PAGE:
and 50 critical servers; the rest are classified as non-critical and used for
development, testing and so on.
The company has a shared services centre in Bangalore that handles all its back-office
operations. On the regulatory side, HLL has to comply with several legal requirements.
It also has to comply with Unilevers internal requirements and the Sarbanes-Oxley
(SOX) clause 49.
- Ownership of the security policy belongs to
- Multifaceted security policy customised to divisional requirements
- Head of the unit is the unit ISO
- Ongoing user and annual ISO training
- Random and quarterly internal audits with annual external audits
- Anti-virus, vulnerability, and patch management
- Access controls, and VLANs to restrict access
- Monitoring of security events
- Centralised redundant DRP architecture
Off to an early start
Till 2001, HLLs security policies focussed to a great extent on virus
protection with reviews taking place once every two or three years. However,
the company realised that as new threats come to the fore, policies and procedures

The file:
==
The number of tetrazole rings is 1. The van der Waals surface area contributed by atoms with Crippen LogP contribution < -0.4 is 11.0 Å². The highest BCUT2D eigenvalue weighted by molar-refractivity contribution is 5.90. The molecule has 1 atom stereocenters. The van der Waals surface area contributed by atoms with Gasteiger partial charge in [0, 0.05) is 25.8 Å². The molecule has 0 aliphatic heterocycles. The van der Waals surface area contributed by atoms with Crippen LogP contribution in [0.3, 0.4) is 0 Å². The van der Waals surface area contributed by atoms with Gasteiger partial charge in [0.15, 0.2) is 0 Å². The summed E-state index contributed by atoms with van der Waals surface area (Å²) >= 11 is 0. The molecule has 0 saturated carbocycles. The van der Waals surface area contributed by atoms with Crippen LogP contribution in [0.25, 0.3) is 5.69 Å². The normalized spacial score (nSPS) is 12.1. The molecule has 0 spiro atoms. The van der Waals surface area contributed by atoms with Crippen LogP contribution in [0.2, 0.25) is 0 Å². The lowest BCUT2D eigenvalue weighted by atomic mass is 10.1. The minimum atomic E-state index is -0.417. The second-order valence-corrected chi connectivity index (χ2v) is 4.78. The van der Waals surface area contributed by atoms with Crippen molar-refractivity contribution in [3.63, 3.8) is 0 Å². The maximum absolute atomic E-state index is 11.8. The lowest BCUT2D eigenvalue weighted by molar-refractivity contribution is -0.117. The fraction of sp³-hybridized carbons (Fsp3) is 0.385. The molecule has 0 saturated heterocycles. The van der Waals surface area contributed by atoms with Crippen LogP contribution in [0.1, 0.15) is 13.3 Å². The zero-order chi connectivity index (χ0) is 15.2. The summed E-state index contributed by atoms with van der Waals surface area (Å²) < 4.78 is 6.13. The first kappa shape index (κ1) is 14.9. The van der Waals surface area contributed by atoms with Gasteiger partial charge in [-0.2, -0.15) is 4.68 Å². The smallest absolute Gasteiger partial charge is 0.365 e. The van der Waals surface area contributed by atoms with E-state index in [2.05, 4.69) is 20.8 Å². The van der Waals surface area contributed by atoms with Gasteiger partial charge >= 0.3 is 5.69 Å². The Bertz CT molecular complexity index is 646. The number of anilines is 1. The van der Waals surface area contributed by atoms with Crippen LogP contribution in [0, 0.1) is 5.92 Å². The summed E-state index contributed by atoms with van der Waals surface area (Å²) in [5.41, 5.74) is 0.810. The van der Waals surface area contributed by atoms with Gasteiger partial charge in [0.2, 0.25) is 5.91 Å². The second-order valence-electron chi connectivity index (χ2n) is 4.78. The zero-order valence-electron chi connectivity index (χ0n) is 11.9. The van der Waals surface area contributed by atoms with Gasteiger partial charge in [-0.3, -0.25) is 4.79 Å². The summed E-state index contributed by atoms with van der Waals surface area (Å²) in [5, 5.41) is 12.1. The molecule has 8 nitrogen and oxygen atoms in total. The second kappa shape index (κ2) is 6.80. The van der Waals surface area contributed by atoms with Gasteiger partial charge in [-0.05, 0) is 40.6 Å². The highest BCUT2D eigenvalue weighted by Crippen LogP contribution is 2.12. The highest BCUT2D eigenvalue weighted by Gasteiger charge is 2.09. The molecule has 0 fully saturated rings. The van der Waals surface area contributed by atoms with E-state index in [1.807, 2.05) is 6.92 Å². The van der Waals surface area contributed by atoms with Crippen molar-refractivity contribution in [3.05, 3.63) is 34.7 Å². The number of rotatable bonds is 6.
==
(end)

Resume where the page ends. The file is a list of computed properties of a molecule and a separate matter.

have to be reviewed and changed frequently. Earlier, policies and procedures
used to change in two to three years, now they change almost everyday. As you
put in new equipment or new vulnerabilities come in, policies and procedures
keep changing, says Narayanan.
The Perspective Shifts
According to Narayanan, these changes have been the offshoot of a new mindset
that security should be comprehensive, thus moving away from looking at IT merely
to comply with legal requirements. This change has resulted in HLLs multi-faceted
information security policy.
First among these facets is physical and administrative security. Next comes
information protection, which classifies information according to its level
of confidentiality. It also deals with how to handle the information once it
is classified. Third is a specific security policy, which is not relevant for
some functions. For example, in HR there is a starter-mover-leaver process,